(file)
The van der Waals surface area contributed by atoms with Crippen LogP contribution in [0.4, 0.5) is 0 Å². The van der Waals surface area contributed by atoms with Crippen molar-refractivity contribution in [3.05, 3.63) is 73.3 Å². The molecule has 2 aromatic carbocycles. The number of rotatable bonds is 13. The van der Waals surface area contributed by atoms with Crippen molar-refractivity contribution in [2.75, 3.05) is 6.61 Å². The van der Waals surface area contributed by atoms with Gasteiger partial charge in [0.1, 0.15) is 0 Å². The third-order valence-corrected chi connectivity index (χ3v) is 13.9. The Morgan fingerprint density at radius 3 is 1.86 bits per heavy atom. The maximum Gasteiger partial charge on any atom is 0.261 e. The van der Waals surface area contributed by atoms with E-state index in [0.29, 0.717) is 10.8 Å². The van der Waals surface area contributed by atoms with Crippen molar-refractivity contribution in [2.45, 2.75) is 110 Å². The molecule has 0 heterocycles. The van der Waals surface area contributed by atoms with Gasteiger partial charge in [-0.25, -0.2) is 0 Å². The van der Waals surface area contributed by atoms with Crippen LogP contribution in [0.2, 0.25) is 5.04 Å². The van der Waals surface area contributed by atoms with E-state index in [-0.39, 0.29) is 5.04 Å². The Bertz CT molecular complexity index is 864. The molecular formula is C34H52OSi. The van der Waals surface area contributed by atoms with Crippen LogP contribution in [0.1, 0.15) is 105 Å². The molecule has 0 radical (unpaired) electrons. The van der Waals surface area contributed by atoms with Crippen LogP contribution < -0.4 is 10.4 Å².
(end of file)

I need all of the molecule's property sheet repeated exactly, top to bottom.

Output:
The van der Waals surface area contributed by atoms with Crippen LogP contribution in [0.4, 0.5) is 0 Å². The van der Waals surface area contributed by atoms with Crippen molar-refractivity contribution in [3.05, 3.63) is 73.3 Å². The molecule has 2 aromatic carbocycles. The number of rotatable bonds is 13. The van der Waals surface area contributed by atoms with Crippen molar-refractivity contribution in [2.75, 3.05) is 6.61 Å². The van der Waals surface area contributed by atoms with Gasteiger partial charge in [0.1, 0.15) is 0 Å². The third-order valence-corrected chi connectivity index (χ3v) is 13.9. The Morgan fingerprint density at radius 3 is 1.86 bits per heavy atom. The maximum Gasteiger partial charge on any atom is 0.261 e. The van der Waals surface area contributed by atoms with E-state index in [0.29, 0.717) is 10.8 Å². The van der Waals surface area contributed by atoms with Crippen molar-refractivity contribution in [2.45, 2.75) is 110 Å². The molecule has 0 heterocycles. The van der Waals surface area contributed by atoms with Gasteiger partial charge in [-0.25, -0.2) is 0 Å². The van der Waals surface area contributed by atoms with Crippen LogP contribution in [0.2, 0.25) is 5.04 Å². The van der Waals surface area contributed by atoms with E-state index in [-0.39, 0.29) is 5.04 Å². The Bertz CT molecular complexity index is 864. The molecular formula is C34H52OSi. The van der Waals surface area contributed by atoms with Crippen LogP contribution in [0.1, 0.15) is 105 Å². The molecule has 0 radical (unpaired) electrons. The van der Waals surface area contributed by atoms with Crippen LogP contribution < -0.4 is 10.4 Å².